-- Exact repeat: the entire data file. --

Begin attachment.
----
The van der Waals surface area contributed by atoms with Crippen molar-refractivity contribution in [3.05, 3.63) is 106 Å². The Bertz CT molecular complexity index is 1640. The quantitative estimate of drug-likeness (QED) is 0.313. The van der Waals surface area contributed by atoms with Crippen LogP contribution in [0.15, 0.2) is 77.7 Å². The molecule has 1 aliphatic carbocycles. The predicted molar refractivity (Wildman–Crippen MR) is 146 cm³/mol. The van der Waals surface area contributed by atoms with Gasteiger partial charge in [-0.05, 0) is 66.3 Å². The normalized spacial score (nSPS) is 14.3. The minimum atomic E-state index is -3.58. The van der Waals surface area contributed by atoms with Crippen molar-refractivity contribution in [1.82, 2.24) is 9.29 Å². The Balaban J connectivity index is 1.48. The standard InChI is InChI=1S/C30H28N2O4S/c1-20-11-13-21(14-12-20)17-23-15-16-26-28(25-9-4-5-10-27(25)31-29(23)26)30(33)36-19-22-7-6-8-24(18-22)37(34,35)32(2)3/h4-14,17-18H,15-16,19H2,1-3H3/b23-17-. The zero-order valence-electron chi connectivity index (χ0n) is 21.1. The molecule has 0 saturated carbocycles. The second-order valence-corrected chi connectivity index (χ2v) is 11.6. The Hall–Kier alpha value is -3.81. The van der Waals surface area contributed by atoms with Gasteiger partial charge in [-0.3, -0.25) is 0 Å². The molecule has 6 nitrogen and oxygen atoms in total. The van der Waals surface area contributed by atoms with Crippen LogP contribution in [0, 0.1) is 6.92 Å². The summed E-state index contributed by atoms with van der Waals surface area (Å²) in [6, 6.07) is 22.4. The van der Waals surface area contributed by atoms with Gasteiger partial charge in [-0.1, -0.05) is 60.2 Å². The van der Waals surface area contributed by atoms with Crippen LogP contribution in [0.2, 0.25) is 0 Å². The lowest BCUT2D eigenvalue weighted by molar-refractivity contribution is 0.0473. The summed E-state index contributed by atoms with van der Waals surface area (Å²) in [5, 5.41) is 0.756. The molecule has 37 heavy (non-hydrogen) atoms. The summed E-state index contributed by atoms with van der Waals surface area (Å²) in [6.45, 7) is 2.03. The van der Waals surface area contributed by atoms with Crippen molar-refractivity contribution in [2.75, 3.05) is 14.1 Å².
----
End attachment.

The van der Waals surface area contributed by atoms with Crippen molar-refractivity contribution in [3.05, 3.63) is 106 Å². The Bertz CT molecular complexity index is 1640. The quantitative estimate of drug-likeness (QED) is 0.313. The van der Waals surface area contributed by atoms with Crippen LogP contribution in [0.15, 0.2) is 77.7 Å². The molecule has 1 aliphatic carbocycles. The predicted molar refractivity (Wildman–Crippen MR) is 146 cm³/mol. The van der Waals surface area contributed by atoms with Gasteiger partial charge in [-0.05, 0) is 66.3 Å². The normalized spacial score (nSPS) is 14.3. The minimum atomic E-state index is -3.58. The van der Waals surface area contributed by atoms with Crippen molar-refractivity contribution in [1.82, 2.24) is 9.29 Å². The Balaban J connectivity index is 1.48. The standard InChI is InChI=1S/C30H28N2O4S/c1-20-11-13-21(14-12-20)17-23-15-16-26-28(25-9-4-5-10-27(25)31-29(23)26)30(33)36-19-22-7-6-8-24(18-22)37(34,35)32(2)3/h4-14,17-18H,15-16,19H2,1-3H3/b23-17-. The zero-order valence-electron chi connectivity index (χ0n) is 21.1. The molecule has 0 saturated carbocycles. The second-order valence-corrected chi connectivity index (χ2v) is 11.6. The Hall–Kier alpha value is -3.81. The van der Waals surface area contributed by atoms with Gasteiger partial charge in [-0.3, -0.25) is 0 Å². The molecule has 6 nitrogen and oxygen atoms in total. The van der Waals surface area contributed by atoms with Crippen LogP contribution in [0, 0.1) is 6.92 Å². The summed E-state index contributed by atoms with van der Waals surface area (Å²) in [6, 6.07) is 22.4. The van der Waals surface area contributed by atoms with Gasteiger partial charge in [-0.1, -0.05) is 60.2 Å². The van der Waals surface area contributed by atoms with Crippen LogP contribution in [0.2, 0.25) is 0 Å². The lowest BCUT2D eigenvalue weighted by molar-refractivity contribution is 0.0473. The summed E-state index contributed by atoms with van der Waals surface area (Å²) in [5, 5.41) is 0.756. The molecule has 37 heavy (non-hydrogen) atoms. The summed E-state index contributed by atoms with van der Waals surface area (Å²) in [6.45, 7) is 2.03. The van der Waals surface area contributed by atoms with Crippen molar-refractivity contribution in [2.75, 3.05) is 14.1 Å².